FICO is an acronym that stands for the Fair Isaac Corporation, a company providing solutions and mathematical formulas for the purpose of credit scoring. Scores are particularly important for the financial companies because they often use these as the basis for important financial decisions – e.g. granting loans to potential customers. FICO is based in Minneapolis, MN, United States, but it also runs branches on the territory of North America, Europe, Asia, Australia and South America.
Brief History of the FICO Score
The Fair Isaac Corporation was established as a pioneer credit scoring company in 1956. About two years after its incorporation, the entity sold its first system for credit scoring. Other systems were also developed in the following years, thus making the business go public by 1987. In the same year, the first ever FICO score was introduced. The score is now available from all major credit reporting bureaus all throughout the United States and Canada.
The Score and Impacting Factors
The FICO score is just another way to refer to one’s credit score. The factors that impact on it include payment history, length of credit history, amount owed to various debtors, types of credits used, as well as new credit. These factors influence the total FICO score at different percentages depending on their importance.
To determine the credit score of an individual, all these variables are taken into account. Keep in mind that the credit score cannot be determined by using just one or several of the above categories. Since credit score is a very important factor in decision making, its computation relies heavily on all these.
FICO calculates the score of each individual in a different manner. Therefore, the impact of one factor on the overall score varies from person to person. There is no fixed method to determine the credit score because all categories are in essence variables. Thus, it is safe to say that the computation of one’s credit score will depend on the circumstances for which it was calculated (e.g. repeated defaults on loans).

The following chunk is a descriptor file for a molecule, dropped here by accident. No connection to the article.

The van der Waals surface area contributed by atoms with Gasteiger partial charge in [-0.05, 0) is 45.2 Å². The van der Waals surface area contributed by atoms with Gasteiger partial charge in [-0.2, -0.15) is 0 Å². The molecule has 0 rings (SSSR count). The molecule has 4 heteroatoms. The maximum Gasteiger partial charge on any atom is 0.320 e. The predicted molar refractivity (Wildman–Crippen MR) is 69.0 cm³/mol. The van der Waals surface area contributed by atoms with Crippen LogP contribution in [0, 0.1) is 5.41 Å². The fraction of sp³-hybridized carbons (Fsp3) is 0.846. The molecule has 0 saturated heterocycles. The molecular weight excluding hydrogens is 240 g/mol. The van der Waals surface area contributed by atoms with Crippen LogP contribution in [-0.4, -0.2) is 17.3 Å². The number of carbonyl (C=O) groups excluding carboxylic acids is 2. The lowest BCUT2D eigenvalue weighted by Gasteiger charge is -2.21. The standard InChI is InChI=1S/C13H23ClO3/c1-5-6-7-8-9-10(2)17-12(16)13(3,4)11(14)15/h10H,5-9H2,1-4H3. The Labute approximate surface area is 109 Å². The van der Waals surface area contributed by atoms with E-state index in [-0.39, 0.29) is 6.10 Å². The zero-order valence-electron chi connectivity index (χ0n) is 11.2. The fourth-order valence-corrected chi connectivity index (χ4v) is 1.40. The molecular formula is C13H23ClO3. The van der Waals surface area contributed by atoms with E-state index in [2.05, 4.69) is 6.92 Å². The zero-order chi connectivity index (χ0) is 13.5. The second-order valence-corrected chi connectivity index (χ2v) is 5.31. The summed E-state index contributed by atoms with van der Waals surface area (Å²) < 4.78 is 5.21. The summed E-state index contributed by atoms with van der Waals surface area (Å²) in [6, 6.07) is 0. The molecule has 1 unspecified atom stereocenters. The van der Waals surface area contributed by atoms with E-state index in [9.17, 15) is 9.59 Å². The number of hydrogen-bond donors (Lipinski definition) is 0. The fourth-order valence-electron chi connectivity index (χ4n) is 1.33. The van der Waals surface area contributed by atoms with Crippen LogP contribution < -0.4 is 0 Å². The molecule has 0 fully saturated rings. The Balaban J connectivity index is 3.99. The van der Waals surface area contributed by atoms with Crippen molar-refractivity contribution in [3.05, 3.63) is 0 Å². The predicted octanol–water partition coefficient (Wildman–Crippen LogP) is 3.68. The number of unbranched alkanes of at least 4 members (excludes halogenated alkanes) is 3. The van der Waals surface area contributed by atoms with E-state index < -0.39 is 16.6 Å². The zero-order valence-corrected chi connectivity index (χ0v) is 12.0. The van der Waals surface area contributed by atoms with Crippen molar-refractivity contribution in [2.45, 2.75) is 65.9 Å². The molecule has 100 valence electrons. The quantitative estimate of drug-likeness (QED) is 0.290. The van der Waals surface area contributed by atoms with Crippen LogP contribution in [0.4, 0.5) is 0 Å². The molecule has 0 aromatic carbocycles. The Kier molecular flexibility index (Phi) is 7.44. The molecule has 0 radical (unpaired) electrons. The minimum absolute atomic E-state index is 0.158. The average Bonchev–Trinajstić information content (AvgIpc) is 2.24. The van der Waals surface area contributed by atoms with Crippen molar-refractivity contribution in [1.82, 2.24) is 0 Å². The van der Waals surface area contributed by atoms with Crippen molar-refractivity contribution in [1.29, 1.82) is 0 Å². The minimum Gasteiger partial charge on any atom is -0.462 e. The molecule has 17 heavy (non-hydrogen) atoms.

To come up with a credit score, FICO only uses information found in the credit report. While lenders may look at other factors, such as the borrower’s income, job position, or type of credit, FICO focuses on what is found in the credit report, ensuring objectivity towards the borrower. In addition, the company also includes both negative and positive data from the report to establish the score. Late payments, timely payments, and other factors affect the overall score.
Building a Positive Credit History
The actual formula that FICO uses is not made available to the public. Only the company and other involved institutions have access to precise information on the method. For this reason, it is difficult to decide on what factors really count the most when you try to attain a higher credit score. To be sure, it is best to avoid late payments and anything that has a negative impact on your credit worthiness.
The safest way to raise your credit score is to make regular payments and avoid defaults. While that is not easy and fast, you need to show responsible financial behavior as to protect yourself and your family from potential financial troubles in the future.